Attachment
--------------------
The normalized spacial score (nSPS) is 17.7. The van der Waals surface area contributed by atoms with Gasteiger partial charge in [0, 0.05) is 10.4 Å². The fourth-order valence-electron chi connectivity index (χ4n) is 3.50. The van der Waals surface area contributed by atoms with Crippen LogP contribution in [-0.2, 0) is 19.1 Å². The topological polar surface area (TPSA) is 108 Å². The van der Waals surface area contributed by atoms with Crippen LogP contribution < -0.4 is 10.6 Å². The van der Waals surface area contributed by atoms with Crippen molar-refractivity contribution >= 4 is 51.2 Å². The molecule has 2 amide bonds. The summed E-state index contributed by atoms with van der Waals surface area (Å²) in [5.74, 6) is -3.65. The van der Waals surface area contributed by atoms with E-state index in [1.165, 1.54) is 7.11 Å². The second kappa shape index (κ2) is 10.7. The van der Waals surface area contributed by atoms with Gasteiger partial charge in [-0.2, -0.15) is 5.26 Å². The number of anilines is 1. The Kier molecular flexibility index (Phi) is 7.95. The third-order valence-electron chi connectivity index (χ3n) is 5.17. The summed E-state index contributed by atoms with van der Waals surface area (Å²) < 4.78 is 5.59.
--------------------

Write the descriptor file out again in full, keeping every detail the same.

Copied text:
The normalized spacial score (nSPS) is 17.7. The van der Waals surface area contributed by atoms with Gasteiger partial charge in [0, 0.05) is 10.4 Å². The fourth-order valence-electron chi connectivity index (χ4n) is 3.50. The van der Waals surface area contributed by atoms with Crippen LogP contribution in [-0.2, 0) is 19.1 Å². The topological polar surface area (TPSA) is 108 Å². The van der Waals surface area contributed by atoms with Crippen LogP contribution < -0.4 is 10.6 Å². The van der Waals surface area contributed by atoms with Crippen molar-refractivity contribution >= 4 is 51.2 Å². The molecule has 2 amide bonds. The summed E-state index contributed by atoms with van der Waals surface area (Å²) in [5.74, 6) is -3.65. The van der Waals surface area contributed by atoms with E-state index in [1.165, 1.54) is 7.11 Å². The second kappa shape index (κ2) is 10.7. The van der Waals surface area contributed by atoms with Gasteiger partial charge in [-0.2, -0.15) is 5.26 Å². The number of anilines is 1. The Kier molecular flexibility index (Phi) is 7.95. The third-order valence-electron chi connectivity index (χ3n) is 5.17. The summed E-state index contributed by atoms with van der Waals surface area (Å²) < 4.78 is 5.59.